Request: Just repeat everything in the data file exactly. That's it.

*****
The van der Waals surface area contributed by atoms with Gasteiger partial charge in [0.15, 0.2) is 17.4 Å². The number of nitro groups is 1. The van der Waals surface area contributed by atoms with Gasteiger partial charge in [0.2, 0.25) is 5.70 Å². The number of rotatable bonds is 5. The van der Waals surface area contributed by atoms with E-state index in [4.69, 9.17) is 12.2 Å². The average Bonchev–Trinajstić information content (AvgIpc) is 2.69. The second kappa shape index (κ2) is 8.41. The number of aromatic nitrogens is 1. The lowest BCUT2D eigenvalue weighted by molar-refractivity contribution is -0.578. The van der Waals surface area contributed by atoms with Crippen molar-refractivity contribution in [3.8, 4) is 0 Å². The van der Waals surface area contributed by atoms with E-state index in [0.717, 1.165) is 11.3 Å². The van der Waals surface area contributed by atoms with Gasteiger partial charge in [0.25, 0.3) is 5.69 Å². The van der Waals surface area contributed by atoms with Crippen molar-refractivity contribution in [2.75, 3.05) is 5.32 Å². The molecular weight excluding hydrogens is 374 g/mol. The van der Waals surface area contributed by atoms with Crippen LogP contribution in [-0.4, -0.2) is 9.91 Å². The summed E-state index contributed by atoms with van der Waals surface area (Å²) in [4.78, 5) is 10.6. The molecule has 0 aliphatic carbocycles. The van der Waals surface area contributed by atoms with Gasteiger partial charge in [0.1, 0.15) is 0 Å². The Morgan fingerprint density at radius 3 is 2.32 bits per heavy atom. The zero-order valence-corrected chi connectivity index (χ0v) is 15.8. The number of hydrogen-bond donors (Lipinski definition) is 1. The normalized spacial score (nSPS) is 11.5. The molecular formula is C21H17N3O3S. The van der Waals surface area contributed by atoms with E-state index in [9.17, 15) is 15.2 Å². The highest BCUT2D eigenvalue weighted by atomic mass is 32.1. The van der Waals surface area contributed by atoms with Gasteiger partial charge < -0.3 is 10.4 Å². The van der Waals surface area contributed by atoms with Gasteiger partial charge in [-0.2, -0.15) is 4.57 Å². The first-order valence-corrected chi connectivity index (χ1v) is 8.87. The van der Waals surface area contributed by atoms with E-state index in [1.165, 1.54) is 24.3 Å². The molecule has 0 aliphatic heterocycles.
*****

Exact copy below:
The van der Waals surface area contributed by atoms with Gasteiger partial charge in [0.15, 0.2) is 17.4 Å². The number of nitro groups is 1. The van der Waals surface area contributed by atoms with Gasteiger partial charge in [0.2, 0.25) is 5.70 Å². The number of rotatable bonds is 5. The van der Waals surface area contributed by atoms with E-state index in [4.69, 9.17) is 12.2 Å². The average Bonchev–Trinajstić information content (AvgIpc) is 2.69. The second kappa shape index (κ2) is 8.41. The number of aromatic nitrogens is 1. The lowest BCUT2D eigenvalue weighted by molar-refractivity contribution is -0.578. The van der Waals surface area contributed by atoms with Crippen molar-refractivity contribution in [3.8, 4) is 0 Å². The van der Waals surface area contributed by atoms with E-state index in [0.717, 1.165) is 11.3 Å². The van der Waals surface area contributed by atoms with Gasteiger partial charge in [0.25, 0.3) is 5.69 Å². The van der Waals surface area contributed by atoms with Crippen molar-refractivity contribution in [2.75, 3.05) is 5.32 Å². The molecular weight excluding hydrogens is 374 g/mol. The van der Waals surface area contributed by atoms with Crippen LogP contribution in [-0.4, -0.2) is 9.91 Å². The summed E-state index contributed by atoms with van der Waals surface area (Å²) in [4.78, 5) is 10.6. The molecule has 0 aliphatic carbocycles. The van der Waals surface area contributed by atoms with Gasteiger partial charge in [0.1, 0.15) is 0 Å². The Morgan fingerprint density at radius 3 is 2.32 bits per heavy atom. The zero-order valence-corrected chi connectivity index (χ0v) is 15.8. The number of hydrogen-bond donors (Lipinski definition) is 1. The normalized spacial score (nSPS) is 11.5. The molecular formula is C21H17N3O3S. The van der Waals surface area contributed by atoms with E-state index in [9.17, 15) is 15.2 Å². The highest BCUT2D eigenvalue weighted by atomic mass is 32.1. The van der Waals surface area contributed by atoms with Gasteiger partial charge < -0.3 is 10.4 Å². The van der Waals surface area contributed by atoms with Gasteiger partial charge in [-0.2, -0.15) is 4.57 Å². The first-order valence-corrected chi connectivity index (χ1v) is 8.87. The van der Waals surface area contributed by atoms with E-state index in [1.165, 1.54) is 24.3 Å². The molecule has 0 aliphatic heterocycles.